Tawaheen al-Hawa (Amman)
Member Name: Essexgirl2006
Tawaheen al-Hawa (Amman)
Advantages: Good standad of food and service
For our first meal in Jordan, this Amman based restaurant was suggested by our guide. We enjoyed it so much we came back on our last night too. The restaurant is massive - the first time we went through the courtyard and up the stairs to the right. The second time we went left and round the back on the ground floor. The restaurant does cater for international groups but at the same time we saw small and middle sized parties of locals. I think this would be a lovely place to dine al fresco on a warm night.
As you enter there are two large wooden giraffes in the entrance hall, the significance of which is lost on me, same as the two zebras upstairs. There is also a windmill outside.
You are seated around the long wooden square tables with round brass plates in the centre and it is here your meze starter arrives. Hummus, tabbouleh (bulgur wheat with mint) Baba Ganoush, and various other chickpea and aubergine dips served with warm inflatable bread (OK, so not really inflatable, just puffy), salad, spicy olives, pickles plus a couple of lamb fried balls. Let them know if you are vegetarian they will bring a tasty, hot cheese pastry item for you. The service here is very attentive, and may not be to everyone's taste. The waiters like to serve the dips to you whilst explaining, in broken English, what they are. They are very friendly, smiley, and obliging.
The restaurant doesn't serve alcohol but they do make the best lemon juice drink with mint. There is an art to stirring it, and your waiter may help if he thinks you are not doing it right. Whilst I found this little game with my waiter amusing, one of my companions got a bit paranoid and didn't want to stir her drink when he was around.
The meze is vast and knowing this, I didn't have a main course on our second visit. The first time I ordered the vegetarian option which was herby rice and vegetables (courgettes, carrots, broccoli and green beans) seasoned with black pepper. It was quite tasty but nothing special. The lamb dishes seemed popular and the fish dish was a huge success. The regional speciality was the 'mansuf' which is lamb in a yoghurt sauce with rice, and I gather this was well received. There are also chicken dishes if you prefer. The portion size was very good.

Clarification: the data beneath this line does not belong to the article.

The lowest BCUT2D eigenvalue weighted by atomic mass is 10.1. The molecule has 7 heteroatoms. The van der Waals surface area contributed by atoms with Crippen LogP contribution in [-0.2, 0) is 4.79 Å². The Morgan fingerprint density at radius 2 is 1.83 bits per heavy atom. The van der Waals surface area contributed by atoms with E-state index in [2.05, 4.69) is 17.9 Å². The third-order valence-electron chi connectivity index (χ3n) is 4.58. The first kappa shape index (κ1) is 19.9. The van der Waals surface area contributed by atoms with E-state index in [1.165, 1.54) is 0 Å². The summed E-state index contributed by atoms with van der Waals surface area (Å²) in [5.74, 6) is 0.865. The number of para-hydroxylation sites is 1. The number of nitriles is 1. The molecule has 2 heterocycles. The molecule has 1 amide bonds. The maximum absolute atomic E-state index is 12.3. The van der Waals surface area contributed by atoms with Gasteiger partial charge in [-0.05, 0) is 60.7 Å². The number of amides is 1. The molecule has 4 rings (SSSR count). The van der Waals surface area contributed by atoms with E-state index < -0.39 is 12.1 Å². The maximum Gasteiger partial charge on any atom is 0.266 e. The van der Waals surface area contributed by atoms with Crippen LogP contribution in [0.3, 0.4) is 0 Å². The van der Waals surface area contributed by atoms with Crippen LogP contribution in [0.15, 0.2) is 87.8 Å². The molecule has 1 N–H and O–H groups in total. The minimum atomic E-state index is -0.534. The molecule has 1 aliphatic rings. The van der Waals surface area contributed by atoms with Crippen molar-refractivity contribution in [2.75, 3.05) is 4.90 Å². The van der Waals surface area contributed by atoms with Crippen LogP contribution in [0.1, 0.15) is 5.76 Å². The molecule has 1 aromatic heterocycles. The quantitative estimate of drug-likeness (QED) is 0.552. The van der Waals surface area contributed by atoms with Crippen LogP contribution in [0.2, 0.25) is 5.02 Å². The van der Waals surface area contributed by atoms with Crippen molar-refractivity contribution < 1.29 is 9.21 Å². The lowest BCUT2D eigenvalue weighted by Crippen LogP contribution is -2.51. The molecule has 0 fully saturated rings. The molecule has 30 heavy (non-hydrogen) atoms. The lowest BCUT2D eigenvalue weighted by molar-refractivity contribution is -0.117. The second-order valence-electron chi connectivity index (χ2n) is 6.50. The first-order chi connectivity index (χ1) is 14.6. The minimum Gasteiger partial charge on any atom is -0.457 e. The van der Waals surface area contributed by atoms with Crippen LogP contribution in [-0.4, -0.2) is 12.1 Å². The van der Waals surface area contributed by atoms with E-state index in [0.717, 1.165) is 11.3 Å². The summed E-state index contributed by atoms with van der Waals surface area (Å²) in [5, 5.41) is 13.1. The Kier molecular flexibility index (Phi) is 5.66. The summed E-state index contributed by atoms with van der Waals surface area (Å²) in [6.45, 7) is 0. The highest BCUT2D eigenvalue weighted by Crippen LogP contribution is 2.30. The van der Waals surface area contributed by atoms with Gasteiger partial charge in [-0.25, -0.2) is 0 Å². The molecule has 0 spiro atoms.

Dessert is fruit and your waiter will peel it for you be it an apple, orange or banana and cut it into an interesting pattern.
I didn't visit the loos but I understand that the upstairs loos were OK but cold, however the downstairs ones were not as nice. For a few dinar you can smoke a water pipe of various flavours - the liquorice one was popular with our crowd.
This is not going to be the cheapest restaurant you dine at in Jordan. As we had a group meal, I didn't really see a menu. The second visit, where I just had a meze and two lemon and mint drinks, came to 14JD (£14), and the first visit where I had a main I paid 20JD (£20) which includes tax and sevice. The food is prepared to a very good standard but I still think it expensive for what it is.
Summary: A special night out in Amman